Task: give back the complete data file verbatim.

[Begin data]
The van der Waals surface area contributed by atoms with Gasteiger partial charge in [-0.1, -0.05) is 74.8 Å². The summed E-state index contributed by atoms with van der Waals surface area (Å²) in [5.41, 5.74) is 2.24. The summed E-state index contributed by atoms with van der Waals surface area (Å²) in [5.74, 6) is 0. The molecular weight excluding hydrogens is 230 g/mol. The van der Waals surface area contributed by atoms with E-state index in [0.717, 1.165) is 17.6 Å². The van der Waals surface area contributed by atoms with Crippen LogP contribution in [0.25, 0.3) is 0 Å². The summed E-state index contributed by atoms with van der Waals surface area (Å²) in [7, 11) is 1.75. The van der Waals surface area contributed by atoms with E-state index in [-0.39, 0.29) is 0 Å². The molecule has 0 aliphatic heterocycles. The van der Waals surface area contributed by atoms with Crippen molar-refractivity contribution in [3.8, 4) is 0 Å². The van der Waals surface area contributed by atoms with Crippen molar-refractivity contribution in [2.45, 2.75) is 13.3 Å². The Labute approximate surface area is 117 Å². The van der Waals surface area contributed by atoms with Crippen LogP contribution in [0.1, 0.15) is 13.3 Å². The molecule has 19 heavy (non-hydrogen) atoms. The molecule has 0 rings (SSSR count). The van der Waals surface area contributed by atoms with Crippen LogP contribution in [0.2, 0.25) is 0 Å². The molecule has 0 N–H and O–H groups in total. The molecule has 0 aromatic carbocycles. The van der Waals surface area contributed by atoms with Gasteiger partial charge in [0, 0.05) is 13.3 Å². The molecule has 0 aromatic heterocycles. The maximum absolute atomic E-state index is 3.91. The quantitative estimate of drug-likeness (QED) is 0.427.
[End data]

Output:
The van der Waals surface area contributed by atoms with Gasteiger partial charge in [-0.1, -0.05) is 74.8 Å². The summed E-state index contributed by atoms with van der Waals surface area (Å²) in [5.41, 5.74) is 2.24. The summed E-state index contributed by atoms with van der Waals surface area (Å²) in [5.74, 6) is 0. The molecular weight excluding hydrogens is 230 g/mol. The van der Waals surface area contributed by atoms with E-state index in [0.717, 1.165) is 17.6 Å². The van der Waals surface area contributed by atoms with Crippen LogP contribution in [0.25, 0.3) is 0 Å². The summed E-state index contributed by atoms with van der Waals surface area (Å²) in [7, 11) is 1.75. The van der Waals surface area contributed by atoms with E-state index in [-0.39, 0.29) is 0 Å². The molecule has 0 aliphatic heterocycles. The van der Waals surface area contributed by atoms with Crippen molar-refractivity contribution in [3.8, 4) is 0 Å². The van der Waals surface area contributed by atoms with Crippen molar-refractivity contribution in [2.45, 2.75) is 13.3 Å². The Labute approximate surface area is 117 Å². The van der Waals surface area contributed by atoms with Crippen LogP contribution in [0.1, 0.15) is 13.3 Å². The molecule has 19 heavy (non-hydrogen) atoms. The molecule has 0 rings (SSSR count). The van der Waals surface area contributed by atoms with Crippen LogP contribution in [0.2, 0.25) is 0 Å². The molecule has 0 N–H and O–H groups in total. The molecule has 0 aromatic carbocycles. The van der Waals surface area contributed by atoms with Gasteiger partial charge in [0, 0.05) is 13.3 Å². The molecule has 0 aromatic heterocycles. The maximum absolute atomic E-state index is 3.91. The quantitative estimate of drug-likeness (QED) is 0.427.